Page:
If you wanted victorious cowboys, you would have to read one of Louis L’Amour’s alternate history books, the kind without Spirit Folk, where the cowboys rolled to the Pacific without meaningful resistance, the kind eaten up by the good folk of Boone.
Of course, if I wanted to know about the Spirit Folk, I would ask Uncle Carl. He said the Spirit Folk were no more magical than you or me. They were from another world and had some very advanced science, but that didn’t make them devils. He said folk who talked that way were ignorant. “They don’t know what they’re talking about, and they don’t care, either.”
When I got back to our seats, I noticed that Brad had put his headphones on, tuning out the world.
I envied him his radio, and my gaze wandered from the scene in front of us. I counted the lanes, 28, just like this morning and this afternoon. Nor had anything else changed; the restaurant was at the near end of the building.
Then there was the entrance framed by a giant blowing ball and pin, the sort of equipment you’d bowl with if you were God, or a giant. A shoe rental counter stood to the right of the entrance facing the restaurant.
Further along was a bar with a bartender and a couple of barflies who would probably be drinking all night. Next were some old-looking pinball machines and three doors, two restrooms flanking a door marked “STAFF ONLY.” Finally, there were the lockers and a fire exit. Beyond that was the Illinois night.
Dad was bowling average, like earlier in the day. I looked up and he was facing a split. He rolled a straight ball as fast as he could towards the ten pin in a valiant, but unsuccessful, attempt at a spare.
“I’ll give you a fence,” Mom said. She was keeping Dad’s score. “Go on like it didn’t happen.”
I looked around again. “Can I have some pinball money?” I asked Uncle Carl.
“Sure, good luck,” he said, handing me a quarter
“Now you be careful,” Mom interjected. “Uncle Joe started with pinball, and you know where he ended up.”
Uncle Joe had ended up living on the streets of New Orleans after throwing everything he had into the casinos. It was a story Mom told every time I wanted to play pinball.
“I’m sure there’s nothing to worry about,” Uncle Carl soothed as Mom groused about his lack of parenting instincts.
“Get a good score,” Uncle Carl said, “just stay away from the gambling bug.”
I walked back to where the pinball machines were. On the way, I stopped to watch Dad bowl. He pushed off and swung the ball down the lane. It made a smooth rolling sound as it hooked into the pocket. There was a white blur of flying pins, then nothing stood. It was a strike, a thing of beauty.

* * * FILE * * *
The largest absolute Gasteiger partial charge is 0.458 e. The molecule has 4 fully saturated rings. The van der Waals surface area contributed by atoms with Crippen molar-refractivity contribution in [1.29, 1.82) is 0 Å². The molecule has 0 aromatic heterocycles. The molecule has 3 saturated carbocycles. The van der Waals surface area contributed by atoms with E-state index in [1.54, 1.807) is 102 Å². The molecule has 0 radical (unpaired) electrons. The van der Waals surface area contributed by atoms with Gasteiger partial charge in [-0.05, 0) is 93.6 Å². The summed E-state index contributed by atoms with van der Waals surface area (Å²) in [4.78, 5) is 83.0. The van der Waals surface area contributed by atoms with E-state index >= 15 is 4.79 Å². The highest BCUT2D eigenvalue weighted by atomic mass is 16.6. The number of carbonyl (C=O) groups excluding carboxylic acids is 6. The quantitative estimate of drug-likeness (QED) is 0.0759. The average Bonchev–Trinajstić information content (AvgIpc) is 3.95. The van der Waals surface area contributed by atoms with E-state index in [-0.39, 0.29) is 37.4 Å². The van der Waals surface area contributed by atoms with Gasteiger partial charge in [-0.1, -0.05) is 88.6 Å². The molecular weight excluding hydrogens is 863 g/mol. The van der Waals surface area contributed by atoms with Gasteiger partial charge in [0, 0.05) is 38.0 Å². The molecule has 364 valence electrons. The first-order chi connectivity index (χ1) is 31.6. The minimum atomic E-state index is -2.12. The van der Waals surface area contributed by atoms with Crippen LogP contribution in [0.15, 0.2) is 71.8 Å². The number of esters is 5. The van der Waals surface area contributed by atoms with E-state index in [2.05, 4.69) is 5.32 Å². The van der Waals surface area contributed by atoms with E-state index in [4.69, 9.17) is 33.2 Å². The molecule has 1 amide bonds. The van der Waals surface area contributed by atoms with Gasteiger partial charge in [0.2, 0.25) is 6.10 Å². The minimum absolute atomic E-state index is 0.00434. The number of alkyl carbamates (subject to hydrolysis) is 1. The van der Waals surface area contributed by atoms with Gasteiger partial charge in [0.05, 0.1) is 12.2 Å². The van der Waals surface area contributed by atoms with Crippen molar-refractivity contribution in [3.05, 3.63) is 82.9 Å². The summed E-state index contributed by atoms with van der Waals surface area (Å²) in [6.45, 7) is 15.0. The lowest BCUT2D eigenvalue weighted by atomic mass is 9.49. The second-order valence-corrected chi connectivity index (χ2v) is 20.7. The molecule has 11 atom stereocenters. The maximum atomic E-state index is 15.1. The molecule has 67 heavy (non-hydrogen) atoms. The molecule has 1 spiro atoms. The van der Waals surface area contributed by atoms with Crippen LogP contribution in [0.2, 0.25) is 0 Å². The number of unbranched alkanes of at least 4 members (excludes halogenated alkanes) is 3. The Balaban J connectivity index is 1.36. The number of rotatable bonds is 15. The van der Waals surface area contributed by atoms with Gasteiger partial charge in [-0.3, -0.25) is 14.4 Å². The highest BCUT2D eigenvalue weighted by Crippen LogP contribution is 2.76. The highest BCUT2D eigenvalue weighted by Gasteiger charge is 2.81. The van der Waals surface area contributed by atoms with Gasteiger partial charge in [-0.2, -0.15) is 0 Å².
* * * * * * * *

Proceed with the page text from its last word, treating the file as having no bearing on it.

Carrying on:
“Your dad will be all right now” said Lizbet.
“Thanks,” I said.
I checked the machines to see which gave the most balls for a quarter and settled on the oldest machine. As I dropped my coin into the slot, I heard a voice.
“If you let me play a ball, I’ll show you how it’s done,” Bram said.
“Well, sure” I said. “I hope this will be more fun than cowboys and Indians.”
“Oh, shucks,” Bram said as he shot the ball. “This will be a lot of fun. Trust me.”
The ball rattled around in the bumpers for a while, then it came down and Bram caught it just right with a flipper, sending it through a gate — one of those where you can get tons of points if you hit it right — and back into the bumpers.
“How’d you do that?” I asked. If I could get the secret, I could play free games all night.
“It’s all timing,” he replied. “You have to flip your wrist just so at just the right time to make it work. I’ll show you on the next ball.”
When he had finished, he said, “Here, you try it.”
I sent the ball up into the bumpers. It came down quickly and teetered on the edge of the tube before falling where I could flip it.
“Now!” said Bram and I flipped the ball with coordination I’ve never had before or since, as if my body had some psychic bond with the game, making me and the machine one. There was a joyous sound as the machine went crazy adding to my — well our — score.
“Like I said,” Bram continued, “it’s all in the wrist.”
We switched off balls for a while, winning several games. Then Lisbet called him back to his folks, and I went back to being inept; soon the games were gone.
I walked slowly past the bar on the way back to our seats. The man behind the bar looked bored; serious bowlers don’t mess with booze while they’re bowling despite what you hear about beer frames and the rest. He was alone except for the drunks talking about baseball expansion.
“Do you think Havana will get a team?” the first drunk asked.
“No way,” the second drunk replied. “Senator Castro makes too much trouble with his common man’s agenda. You can’t go around calling rich folk thieves, especially if they are.”
“Okay,” the first drunk replied. “How about Fargo?”
“Come back now,” Uncle Carl called. “Your mom will have a fit if she sees you hanging around that bar. Tell you what: I’ll buy you another grape soda and tell you a story.”
“Sure!” I said. Uncle Carl new a lot of Spirit Lands stories. He’d lived out there a long time, being some sort of diplomat or problem-solver or something.
As we walked back to our seats, Dad threw a strike that could have been the twin of the one I’d seen him throw earlier on the way to the pinball machines.
“That’s three in a row,” Mom said excitedly. “If he’d started better, he’d have a really good game.”
Copyright © 2017 by Shawn Jacobson